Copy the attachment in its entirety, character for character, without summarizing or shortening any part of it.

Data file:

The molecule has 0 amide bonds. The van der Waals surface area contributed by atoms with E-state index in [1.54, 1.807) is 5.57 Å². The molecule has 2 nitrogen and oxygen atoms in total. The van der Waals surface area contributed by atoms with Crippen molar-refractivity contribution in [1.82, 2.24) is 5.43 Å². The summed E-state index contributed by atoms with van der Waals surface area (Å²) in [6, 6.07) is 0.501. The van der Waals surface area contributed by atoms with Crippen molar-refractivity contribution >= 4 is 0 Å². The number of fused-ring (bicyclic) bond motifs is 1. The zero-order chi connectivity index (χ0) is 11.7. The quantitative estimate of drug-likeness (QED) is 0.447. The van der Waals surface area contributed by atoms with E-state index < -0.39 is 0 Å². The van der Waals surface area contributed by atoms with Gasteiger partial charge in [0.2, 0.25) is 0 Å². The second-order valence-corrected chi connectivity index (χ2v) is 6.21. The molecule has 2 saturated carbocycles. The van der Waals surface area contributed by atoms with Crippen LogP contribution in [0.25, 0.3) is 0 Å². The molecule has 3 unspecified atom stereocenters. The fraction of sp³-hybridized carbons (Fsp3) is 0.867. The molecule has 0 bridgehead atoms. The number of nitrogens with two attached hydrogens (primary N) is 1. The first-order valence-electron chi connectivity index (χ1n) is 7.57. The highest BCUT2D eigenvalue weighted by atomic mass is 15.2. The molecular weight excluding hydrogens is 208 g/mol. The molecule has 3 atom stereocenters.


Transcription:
The molecule has 0 amide bonds. The van der Waals surface area contributed by atoms with E-state index in [1.54, 1.807) is 5.57 Å². The molecule has 2 nitrogen and oxygen atoms in total. The van der Waals surface area contributed by atoms with Crippen molar-refractivity contribution in [1.82, 2.24) is 5.43 Å². The summed E-state index contributed by atoms with van der Waals surface area (Å²) in [6, 6.07) is 0.501. The van der Waals surface area contributed by atoms with Crippen molar-refractivity contribution >= 4 is 0 Å². The number of fused-ring (bicyclic) bond motifs is 1. The zero-order chi connectivity index (χ0) is 11.7. The quantitative estimate of drug-likeness (QED) is 0.447. The van der Waals surface area contributed by atoms with E-state index < -0.39 is 0 Å². The van der Waals surface area contributed by atoms with Gasteiger partial charge in [0.2, 0.25) is 0 Å². The second-order valence-corrected chi connectivity index (χ2v) is 6.21. The molecule has 2 saturated carbocycles. The van der Waals surface area contributed by atoms with Crippen LogP contribution in [0.25, 0.3) is 0 Å². The molecule has 3 unspecified atom stereocenters. The fraction of sp³-hybridized carbons (Fsp3) is 0.867. The molecule has 0 bridgehead atoms. The number of nitrogens with two attached hydrogens (primary N) is 1. The first-order valence-electron chi connectivity index (χ1n) is 7.57. The highest BCUT2D eigenvalue weighted by atomic mass is 15.2. The molecular weight excluding hydrogens is 208 g/mol. The molecule has 3 atom stereocenters.